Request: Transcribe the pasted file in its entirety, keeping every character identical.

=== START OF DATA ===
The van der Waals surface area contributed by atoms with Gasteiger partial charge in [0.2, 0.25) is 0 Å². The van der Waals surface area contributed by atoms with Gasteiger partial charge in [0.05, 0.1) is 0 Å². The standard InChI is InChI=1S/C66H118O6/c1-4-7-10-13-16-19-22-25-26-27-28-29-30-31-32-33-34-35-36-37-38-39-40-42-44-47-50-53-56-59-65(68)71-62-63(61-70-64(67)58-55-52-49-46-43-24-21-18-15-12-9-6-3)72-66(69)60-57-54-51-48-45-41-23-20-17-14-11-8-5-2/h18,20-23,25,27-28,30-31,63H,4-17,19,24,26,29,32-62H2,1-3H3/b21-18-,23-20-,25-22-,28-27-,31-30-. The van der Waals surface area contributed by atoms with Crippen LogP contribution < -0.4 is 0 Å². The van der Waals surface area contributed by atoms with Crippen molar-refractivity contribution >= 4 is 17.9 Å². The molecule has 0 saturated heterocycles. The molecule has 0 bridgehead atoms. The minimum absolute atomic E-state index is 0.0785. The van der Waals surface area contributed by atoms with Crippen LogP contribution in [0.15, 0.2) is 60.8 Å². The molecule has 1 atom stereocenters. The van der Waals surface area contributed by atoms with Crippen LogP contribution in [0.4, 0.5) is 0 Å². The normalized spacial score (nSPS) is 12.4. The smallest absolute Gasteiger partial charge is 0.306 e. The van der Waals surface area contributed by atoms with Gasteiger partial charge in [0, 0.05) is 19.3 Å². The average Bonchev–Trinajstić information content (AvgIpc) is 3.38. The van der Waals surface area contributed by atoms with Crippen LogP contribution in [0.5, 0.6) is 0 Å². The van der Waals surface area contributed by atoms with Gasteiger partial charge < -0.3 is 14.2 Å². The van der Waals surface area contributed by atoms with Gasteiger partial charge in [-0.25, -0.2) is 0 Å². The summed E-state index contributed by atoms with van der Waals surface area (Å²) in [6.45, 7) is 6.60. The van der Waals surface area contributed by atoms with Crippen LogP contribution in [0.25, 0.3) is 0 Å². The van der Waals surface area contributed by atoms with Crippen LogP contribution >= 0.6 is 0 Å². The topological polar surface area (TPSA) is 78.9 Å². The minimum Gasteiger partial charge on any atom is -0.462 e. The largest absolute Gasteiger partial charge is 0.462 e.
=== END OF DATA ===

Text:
The van der Waals surface area contributed by atoms with Gasteiger partial charge in [0.2, 0.25) is 0 Å². The van der Waals surface area contributed by atoms with Gasteiger partial charge in [0.05, 0.1) is 0 Å². The standard InChI is InChI=1S/C66H118O6/c1-4-7-10-13-16-19-22-25-26-27-28-29-30-31-32-33-34-35-36-37-38-39-40-42-44-47-50-53-56-59-65(68)71-62-63(61-70-64(67)58-55-52-49-46-43-24-21-18-15-12-9-6-3)72-66(69)60-57-54-51-48-45-41-23-20-17-14-11-8-5-2/h18,20-23,25,27-28,30-31,63H,4-17,19,24,26,29,32-62H2,1-3H3/b21-18-,23-20-,25-22-,28-27-,31-30-. The van der Waals surface area contributed by atoms with Crippen LogP contribution < -0.4 is 0 Å². The van der Waals surface area contributed by atoms with Crippen molar-refractivity contribution >= 4 is 17.9 Å². The molecule has 0 saturated heterocycles. The molecule has 0 bridgehead atoms. The minimum absolute atomic E-state index is 0.0785. The van der Waals surface area contributed by atoms with Crippen LogP contribution in [0.15, 0.2) is 60.8 Å². The molecule has 1 atom stereocenters. The van der Waals surface area contributed by atoms with Crippen LogP contribution in [0.4, 0.5) is 0 Å². The normalized spacial score (nSPS) is 12.4. The smallest absolute Gasteiger partial charge is 0.306 e. The van der Waals surface area contributed by atoms with Gasteiger partial charge in [0, 0.05) is 19.3 Å². The average Bonchev–Trinajstić information content (AvgIpc) is 3.38. The van der Waals surface area contributed by atoms with Crippen LogP contribution in [0.5, 0.6) is 0 Å². The van der Waals surface area contributed by atoms with Gasteiger partial charge < -0.3 is 14.2 Å². The van der Waals surface area contributed by atoms with Gasteiger partial charge in [-0.25, -0.2) is 0 Å². The summed E-state index contributed by atoms with van der Waals surface area (Å²) in [6.45, 7) is 6.60. The van der Waals surface area contributed by atoms with Crippen LogP contribution in [0.25, 0.3) is 0 Å². The van der Waals surface area contributed by atoms with Crippen LogP contribution >= 0.6 is 0 Å². The topological polar surface area (TPSA) is 78.9 Å². The minimum Gasteiger partial charge on any atom is -0.462 e. The largest absolute Gasteiger partial charge is 0.462 e.